Contemporary classics: Japanese patisserie at WA Cafe

Make a detour for this chic independent Ealing boutique that bakes a delicious range of Japanese pastries and breads on site every day

What’s the background?

Asian cuisine has long been part of the fabric of London’s brilliantly diverse food scene, and with the likes of the brilliant Lanka and Yauatcha leading the way it’s no secret that some of the region’s best dishes can be found on the dessert menu. WA Cafe is another highlighting the synergy that can be found in East-meets-West patisserie, blending classic French technique with Japanese flavours. The modern boutique, quietly tucked away in Ealing, offers both sweet and savouries made daily by patissier Atsuko Otsuki and baker Mayumi Nakahara.


The space

Conveniently positioned just a few doors down from the underground station, the shop is bright, light and airy, just like the perfectly pristine pastries that line the sweeping counter. There is a small selection of seating to eat in, providing a nice escape from the fairly busy road outside, although whenever I’ve been most people tend to grab and go.


What’s on offer?

For lucky locals, there’s much geared towards the lunchtime trade; the chicken katsu sandwiches, generously filled and put together with light-as-air bread, are a favourite, while the savoury doughnuts are legendary. The best comes stuffed with egg mayo and coated with a subtly spicy cornflakes that are then deep fried, in one of those hybrid creations that is better in person than it sounds on paper.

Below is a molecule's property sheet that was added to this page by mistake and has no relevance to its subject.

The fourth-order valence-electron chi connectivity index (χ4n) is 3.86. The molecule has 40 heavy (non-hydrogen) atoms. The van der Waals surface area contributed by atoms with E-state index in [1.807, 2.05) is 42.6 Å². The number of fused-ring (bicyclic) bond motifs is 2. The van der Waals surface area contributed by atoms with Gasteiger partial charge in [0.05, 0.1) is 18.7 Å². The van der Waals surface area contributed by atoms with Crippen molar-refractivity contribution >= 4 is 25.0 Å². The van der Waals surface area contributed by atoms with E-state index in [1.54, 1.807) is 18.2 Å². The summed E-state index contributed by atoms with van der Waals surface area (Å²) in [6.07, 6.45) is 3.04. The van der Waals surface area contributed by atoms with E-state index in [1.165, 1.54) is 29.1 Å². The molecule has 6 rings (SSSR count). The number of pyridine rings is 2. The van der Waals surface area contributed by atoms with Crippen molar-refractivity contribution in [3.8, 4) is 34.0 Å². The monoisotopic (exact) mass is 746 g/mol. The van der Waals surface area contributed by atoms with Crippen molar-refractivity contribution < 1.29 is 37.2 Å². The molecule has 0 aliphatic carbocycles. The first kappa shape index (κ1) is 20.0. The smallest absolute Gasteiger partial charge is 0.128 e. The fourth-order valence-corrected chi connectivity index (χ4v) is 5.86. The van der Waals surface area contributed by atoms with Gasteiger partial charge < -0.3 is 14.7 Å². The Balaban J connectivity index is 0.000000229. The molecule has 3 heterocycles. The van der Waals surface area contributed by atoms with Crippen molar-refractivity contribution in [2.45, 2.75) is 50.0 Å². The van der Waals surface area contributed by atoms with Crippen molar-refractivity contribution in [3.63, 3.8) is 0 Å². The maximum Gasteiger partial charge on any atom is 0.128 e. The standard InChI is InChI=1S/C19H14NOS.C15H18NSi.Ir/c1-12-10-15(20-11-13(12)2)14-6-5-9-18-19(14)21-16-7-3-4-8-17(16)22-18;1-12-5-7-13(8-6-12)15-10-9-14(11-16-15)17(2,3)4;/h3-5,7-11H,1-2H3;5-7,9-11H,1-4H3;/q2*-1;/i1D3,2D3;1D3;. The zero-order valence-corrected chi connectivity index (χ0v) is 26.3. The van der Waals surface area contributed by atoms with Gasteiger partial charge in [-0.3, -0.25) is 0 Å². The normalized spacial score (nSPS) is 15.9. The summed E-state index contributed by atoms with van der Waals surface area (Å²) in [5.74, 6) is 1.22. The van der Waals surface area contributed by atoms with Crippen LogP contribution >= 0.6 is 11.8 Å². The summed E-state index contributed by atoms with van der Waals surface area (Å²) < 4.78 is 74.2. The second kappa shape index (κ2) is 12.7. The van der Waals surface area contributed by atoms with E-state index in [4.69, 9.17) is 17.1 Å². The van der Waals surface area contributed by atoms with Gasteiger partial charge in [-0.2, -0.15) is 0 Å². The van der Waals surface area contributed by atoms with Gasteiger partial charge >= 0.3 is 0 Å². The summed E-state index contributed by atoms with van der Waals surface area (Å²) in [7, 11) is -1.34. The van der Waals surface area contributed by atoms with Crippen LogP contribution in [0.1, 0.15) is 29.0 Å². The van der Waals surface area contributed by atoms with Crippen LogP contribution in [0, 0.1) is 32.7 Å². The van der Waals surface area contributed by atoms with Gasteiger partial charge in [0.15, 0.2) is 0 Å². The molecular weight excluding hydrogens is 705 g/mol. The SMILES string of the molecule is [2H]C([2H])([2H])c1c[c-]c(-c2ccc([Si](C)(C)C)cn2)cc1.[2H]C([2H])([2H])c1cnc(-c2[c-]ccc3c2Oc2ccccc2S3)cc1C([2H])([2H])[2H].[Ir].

What to choose?

The bread and viennoiserie is a real winner here. Matcha is deployed perfectly to enhance rather than detract from the rich, butteriness of croissants, while the array of pan, stuffed with a simple vanilla cream or red bean paste, make a surprisingly light yet satisfying snack thanks to the wonderfully soft texture of the dough. The patisserie on offer ranges from the very classic – raspberry or pear tarts, bread and butter pudding, Mont Blanc – to slight twists on the traditional. It’s the cheesecakes, though, that keep me coming back. By far the most addictive is a white chocolate concoction on a sesame base, a sweet/savoury balance that has even converted by dessert-dodging friends.

What’s the damage?

Buns and croissants are priced between £2-3 and cakes are around the £4 mark, which is in line with other independent patisseries of this level outside of central London. Worth the trip to the west!

WA Cafe, 32 Haven Green, London, W5 2NX; wacafe.co.uk

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